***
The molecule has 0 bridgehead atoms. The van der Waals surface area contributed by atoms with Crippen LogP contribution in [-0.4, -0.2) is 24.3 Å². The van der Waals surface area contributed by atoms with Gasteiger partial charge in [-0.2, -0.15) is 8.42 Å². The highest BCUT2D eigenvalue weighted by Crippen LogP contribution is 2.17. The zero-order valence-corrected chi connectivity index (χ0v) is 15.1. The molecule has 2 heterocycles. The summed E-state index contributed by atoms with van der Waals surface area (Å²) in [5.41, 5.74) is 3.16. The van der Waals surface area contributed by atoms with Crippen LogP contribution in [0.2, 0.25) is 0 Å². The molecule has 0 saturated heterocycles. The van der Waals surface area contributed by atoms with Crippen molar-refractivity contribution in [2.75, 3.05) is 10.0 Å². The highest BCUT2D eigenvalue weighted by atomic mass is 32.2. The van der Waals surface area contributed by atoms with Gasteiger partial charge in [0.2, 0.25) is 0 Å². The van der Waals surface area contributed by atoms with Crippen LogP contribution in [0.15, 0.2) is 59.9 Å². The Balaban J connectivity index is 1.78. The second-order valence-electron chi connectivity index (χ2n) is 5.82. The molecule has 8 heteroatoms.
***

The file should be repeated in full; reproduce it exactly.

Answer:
The molecule has 0 bridgehead atoms. The van der Waals surface area contributed by atoms with Crippen LogP contribution in [-0.4, -0.2) is 24.3 Å². The van der Waals surface area contributed by atoms with Gasteiger partial charge in [-0.2, -0.15) is 8.42 Å². The highest BCUT2D eigenvalue weighted by Crippen LogP contribution is 2.17. The zero-order valence-corrected chi connectivity index (χ0v) is 15.1. The molecule has 2 heterocycles. The summed E-state index contributed by atoms with van der Waals surface area (Å²) in [5.41, 5.74) is 3.16. The van der Waals surface area contributed by atoms with Crippen LogP contribution in [0.2, 0.25) is 0 Å². The molecule has 0 saturated heterocycles. The van der Waals surface area contributed by atoms with Crippen molar-refractivity contribution in [2.75, 3.05) is 10.0 Å². The highest BCUT2D eigenvalue weighted by atomic mass is 32.2. The van der Waals surface area contributed by atoms with Gasteiger partial charge in [0.2, 0.25) is 0 Å². The van der Waals surface area contributed by atoms with Crippen LogP contribution in [0.15, 0.2) is 59.9 Å². The Balaban J connectivity index is 1.78. The second-order valence-electron chi connectivity index (χ2n) is 5.82. The molecule has 8 heteroatoms.